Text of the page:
Australian startup funding in 2017 rose by 1.4 per cent on 2016 to hit US$555.63 million although the number of deals dropped significantly, according to a report on global venture capital investment.
In the fourth quarter of 2017, 17 deals were closed in Australia with a total investment of US$121.55 million which was an increase on the same period last year when US$105.15 million was invested.
Some of the major deals in the final quarter of 2017 included US$30 million invested in IR Exchange, US$25.72 million in Airtasker and US$19.5 million in Spaceship.
However, KPMG International’s Venture Pulse quarterly report also showed that while the total amount of Australian venture capital invested rose, the number of deals fell significantly from 185 in 2016 to 135 in 2017.
“Australia’s startup investment scene has rapidly matured, with professional VC firms raising and deploying increasing levels of capital over the past few years” says Amanda Price, Head of KPMG High Growth Ventures.
“The speed of growth has been coupled with an evolution in how investors approach startup ventures with a shift towards pre and post-series A funding.
“At the same time, we are seeing increasingly sophisticated Australian startups scaling on the global stage. With seed and angel funding still a vital part of our startup ecosystem, we are hopeful that the decline in deal number is a temporary shift rather than a major structural change in the VC market.”
The report also revealed global VC investment rose from US$40.8 billion in Q317 to US$46billion in Q4 2017 with artificial intelligence and machine learning receiving a massive US$4.1billion in investment in Q4 2017, compared to US$3.1 billion in Q317.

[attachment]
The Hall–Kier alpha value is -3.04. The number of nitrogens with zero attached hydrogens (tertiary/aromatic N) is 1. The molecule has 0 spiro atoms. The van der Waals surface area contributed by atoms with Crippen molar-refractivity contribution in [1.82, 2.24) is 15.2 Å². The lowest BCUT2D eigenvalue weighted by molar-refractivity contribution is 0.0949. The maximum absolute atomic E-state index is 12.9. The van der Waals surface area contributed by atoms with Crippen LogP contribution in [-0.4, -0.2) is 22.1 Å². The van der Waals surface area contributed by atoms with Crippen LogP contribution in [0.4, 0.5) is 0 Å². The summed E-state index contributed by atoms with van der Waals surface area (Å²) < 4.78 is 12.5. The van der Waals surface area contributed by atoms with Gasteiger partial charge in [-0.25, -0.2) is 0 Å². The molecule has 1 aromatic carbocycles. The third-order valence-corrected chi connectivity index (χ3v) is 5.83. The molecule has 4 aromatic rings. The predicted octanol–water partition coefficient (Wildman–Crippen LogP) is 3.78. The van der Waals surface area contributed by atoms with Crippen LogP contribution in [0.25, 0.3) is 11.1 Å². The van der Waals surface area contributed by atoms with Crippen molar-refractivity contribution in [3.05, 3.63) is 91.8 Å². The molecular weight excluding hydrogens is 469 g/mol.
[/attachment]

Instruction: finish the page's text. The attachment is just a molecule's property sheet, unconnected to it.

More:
Global median deal size rose for every deal stage in 2017, with the median deal size of angel and seed deals rising to US$1 million from US$800,000, early stage deals rising to US$5 million from US$3.7 million, and later stage deals rising to US$10.8 million from US$9.5 million.
Pharmaceuticals and biotechnology saw a massive year-over-year increase in VC investment, from US$12.2 billion in 2016 to US$16.6 billion in 2017.
The report concludes that looking ahead to Q1 2018 and beyond, there are many positive signs that the global VC market will continue to be strong in terms of investment, although the declining number of deals could create some challenges down the road.
Areas like healthtech, biotech and autotech are expected to continue to grow at a rapid pace, while artificial intelligence across industries will likely help drive significant investment rounds. Newer areas like foodtech and agtech are also expected to gain traction heading into 2018.
Original article found at Business News Australia